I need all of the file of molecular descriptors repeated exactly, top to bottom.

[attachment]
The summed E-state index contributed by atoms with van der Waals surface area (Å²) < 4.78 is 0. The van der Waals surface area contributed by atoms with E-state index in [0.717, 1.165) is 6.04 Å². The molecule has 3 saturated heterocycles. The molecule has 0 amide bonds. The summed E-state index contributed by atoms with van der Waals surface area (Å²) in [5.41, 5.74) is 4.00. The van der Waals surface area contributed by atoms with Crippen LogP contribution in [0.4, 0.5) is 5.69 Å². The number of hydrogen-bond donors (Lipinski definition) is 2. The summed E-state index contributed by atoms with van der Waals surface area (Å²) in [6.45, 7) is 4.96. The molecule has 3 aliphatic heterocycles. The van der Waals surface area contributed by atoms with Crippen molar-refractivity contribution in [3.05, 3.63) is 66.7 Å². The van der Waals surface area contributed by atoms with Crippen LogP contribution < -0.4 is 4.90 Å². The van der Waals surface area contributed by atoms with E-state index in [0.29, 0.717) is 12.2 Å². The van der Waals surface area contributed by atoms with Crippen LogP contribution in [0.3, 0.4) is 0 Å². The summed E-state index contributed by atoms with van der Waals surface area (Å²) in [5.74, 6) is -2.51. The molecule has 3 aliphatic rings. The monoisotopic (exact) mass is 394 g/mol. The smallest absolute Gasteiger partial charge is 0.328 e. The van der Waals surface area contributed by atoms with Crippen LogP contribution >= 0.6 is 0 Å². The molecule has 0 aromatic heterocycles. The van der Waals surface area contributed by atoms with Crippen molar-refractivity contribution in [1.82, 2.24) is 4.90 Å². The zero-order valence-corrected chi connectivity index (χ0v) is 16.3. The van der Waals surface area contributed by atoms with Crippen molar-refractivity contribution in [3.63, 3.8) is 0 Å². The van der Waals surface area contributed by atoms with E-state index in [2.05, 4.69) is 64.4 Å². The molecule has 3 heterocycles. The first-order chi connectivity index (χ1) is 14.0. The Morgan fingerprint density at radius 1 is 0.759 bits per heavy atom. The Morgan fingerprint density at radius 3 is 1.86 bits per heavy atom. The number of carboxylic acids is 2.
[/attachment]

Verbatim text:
The summed E-state index contributed by atoms with van der Waals surface area (Å²) < 4.78 is 0. The van der Waals surface area contributed by atoms with E-state index in [0.717, 1.165) is 6.04 Å². The molecule has 3 saturated heterocycles. The molecule has 0 amide bonds. The summed E-state index contributed by atoms with van der Waals surface area (Å²) in [5.41, 5.74) is 4.00. The van der Waals surface area contributed by atoms with Crippen LogP contribution in [0.4, 0.5) is 5.69 Å². The number of hydrogen-bond donors (Lipinski definition) is 2. The summed E-state index contributed by atoms with van der Waals surface area (Å²) in [6.45, 7) is 4.96. The molecule has 3 aliphatic heterocycles. The van der Waals surface area contributed by atoms with Crippen molar-refractivity contribution in [3.05, 3.63) is 66.7 Å². The van der Waals surface area contributed by atoms with Crippen LogP contribution < -0.4 is 4.90 Å². The van der Waals surface area contributed by atoms with E-state index in [0.29, 0.717) is 12.2 Å². The van der Waals surface area contributed by atoms with Crippen LogP contribution in [0.3, 0.4) is 0 Å². The summed E-state index contributed by atoms with van der Waals surface area (Å²) in [5.74, 6) is -2.51. The molecule has 3 aliphatic rings. The monoisotopic (exact) mass is 394 g/mol. The smallest absolute Gasteiger partial charge is 0.328 e. The van der Waals surface area contributed by atoms with Crippen LogP contribution >= 0.6 is 0 Å². The molecule has 0 aromatic heterocycles. The van der Waals surface area contributed by atoms with Crippen molar-refractivity contribution in [1.82, 2.24) is 4.90 Å². The zero-order valence-corrected chi connectivity index (χ0v) is 16.3. The van der Waals surface area contributed by atoms with Crippen molar-refractivity contribution in [3.63, 3.8) is 0 Å². The van der Waals surface area contributed by atoms with E-state index in [2.05, 4.69) is 64.4 Å². The molecule has 3 heterocycles. The first-order chi connectivity index (χ1) is 14.0. The Morgan fingerprint density at radius 1 is 0.759 bits per heavy atom. The Morgan fingerprint density at radius 3 is 1.86 bits per heavy atom. The number of carboxylic acids is 2.